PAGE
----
Capitalize on a Lifetime of Learning

Posted on

Dec 16, 2014

Book/Edition

Idaho - Boise and the Treasure Valley

Share This
Capitalize on a lifetime of learning If you are a life-long student still hoping to complete that dream of a bachelors degree, consider the Bachelor of Arts in Multidisciplinary Studies at Boise State University. This degree is designed to help adults successfully complete a degree while balancing life with school. Whether its to show your children or grandchildren that its never too late to seek out education or something that you want to check off your bucket list, we can help you get there. Our students average age is 42 years old, with our youngest students in their mid to late twenties to our most senior student at age 82, who is graduating this semester! If you prefer a completely online option, consider the Bachelor of Arts in Multidisciplinary Studies online degree. The Multidisciplinary Studies degree is designed for students with 58 or more college credits and at least five years of work/life experience. An individual customized degree completion plan is created by the student and approval is granted for course selections designed around personal and professional goals. Many of our students did not take the traditional four year plan through school opting for more of a scenic route through education and are now ready to get that diploma. With a little more time on their hands and the handsome fee waiver for Idaho residents that dream can become a reality. Idaho residents who are at least 60 years old may register for courses and pay $5 per credit hour, a $20 registration fee (per semester), and any special fees (such as for private music lessons, workshops, or laboratory fees). Give us a call and lets see how we can help you finish that dream of completing your Bachelors Degree, its just a phone call away! For more information, please contact mds@boisestate.edu or call 426-3721 and speak with Vicki Budd, Program Director, Alexis, or Rebecca for more detailed information visit our website at http//sspa.boisestate.edu/mds. Editors Note: This article was written by Vicki Budd, Program Director for the Bachelor of Arts in Multidisciplinary Studies. Visit http//sspa.boisestate.edu/mds for more information.

Other Articles You May Like

Cheat Sheet: Paying for Assisted Living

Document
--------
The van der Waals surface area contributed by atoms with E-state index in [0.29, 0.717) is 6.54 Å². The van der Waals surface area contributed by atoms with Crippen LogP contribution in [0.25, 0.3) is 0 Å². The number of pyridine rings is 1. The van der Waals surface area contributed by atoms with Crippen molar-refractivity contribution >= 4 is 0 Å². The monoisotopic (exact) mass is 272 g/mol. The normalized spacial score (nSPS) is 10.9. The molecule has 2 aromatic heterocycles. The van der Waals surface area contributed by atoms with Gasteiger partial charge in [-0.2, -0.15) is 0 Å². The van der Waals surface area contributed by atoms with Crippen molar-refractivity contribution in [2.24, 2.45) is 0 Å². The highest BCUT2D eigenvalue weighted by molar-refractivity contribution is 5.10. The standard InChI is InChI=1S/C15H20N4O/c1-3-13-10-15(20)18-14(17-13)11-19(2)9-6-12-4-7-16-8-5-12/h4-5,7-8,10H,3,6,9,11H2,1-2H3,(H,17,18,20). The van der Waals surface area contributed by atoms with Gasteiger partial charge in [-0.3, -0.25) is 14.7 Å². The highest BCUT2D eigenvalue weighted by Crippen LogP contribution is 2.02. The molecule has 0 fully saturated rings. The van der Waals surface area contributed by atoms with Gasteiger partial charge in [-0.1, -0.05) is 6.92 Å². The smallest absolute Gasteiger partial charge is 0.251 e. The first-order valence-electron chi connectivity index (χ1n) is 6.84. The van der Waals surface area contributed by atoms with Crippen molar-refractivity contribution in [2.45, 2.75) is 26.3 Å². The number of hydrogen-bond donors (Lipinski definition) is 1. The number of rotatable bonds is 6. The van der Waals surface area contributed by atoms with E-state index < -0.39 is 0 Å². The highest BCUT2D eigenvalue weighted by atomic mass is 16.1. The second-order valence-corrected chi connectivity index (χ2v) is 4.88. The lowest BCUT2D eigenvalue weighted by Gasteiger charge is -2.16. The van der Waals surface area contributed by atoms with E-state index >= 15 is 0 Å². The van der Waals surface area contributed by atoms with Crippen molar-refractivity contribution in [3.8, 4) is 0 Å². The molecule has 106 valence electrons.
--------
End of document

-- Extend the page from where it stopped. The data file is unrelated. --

Change is hard. Making a move in uncertain times can be scary; navigating all your options can be downright confusing.Assisted living communities are supportive environments meant to help prolong the independence of you or your loved one. This housing option is often overlooked because many dont realize it is a viable option until there is an emergency. There is often resistance because there are many misconceptions surrounding this senior living option, including affordability, access and services provided.Once you start to look around, comparing the various communities is no simple task; from giant continuums of care to very small specialty units, and your job as the consumer is to find which place suits your needs as close as possible for as long as possible. One very important factor for most people when researching communities, besides the quality of care and location, is cost. Do I rent or join a community with a buy-in? Is an all-inclusive program better, or does the a la cart pricing structure work better for me? Looking at your finances is the first step to determine which option is right for you.If you have a long-term care insurance policy, for instance, you want to go to a licensed assisted living facility for your services so you can utilize those funds for your care. If you are a wartime veteran or spouse, you would want to make sure that the community you choose supports the Aid & Attendance benefit.One thing that can very easily get overlooked in the decision-making process, especially if it is an emergency, is what happens if/when the money runs out?In many cases, the options are very limited and it is your responsibility to find your next home. Some communities, however, have financial programs available that allow the resident to age in place through subsidy programs such as a SCO or PACE program, or in some cases GAFC. These programs are a great way to keep your loved one in their assisted living if the community offers it. At the end of the day, knowing your options will help you find the best place for your needs and a wonderful new home for you or your loved one. Written by Stephanie Nordstrom, Director of Admissions & Marketing at Christopher Heights of Marlborough, an Assisted Living Community. She can be reached out 508-281-8001 or snordstrom@christopherheights.com.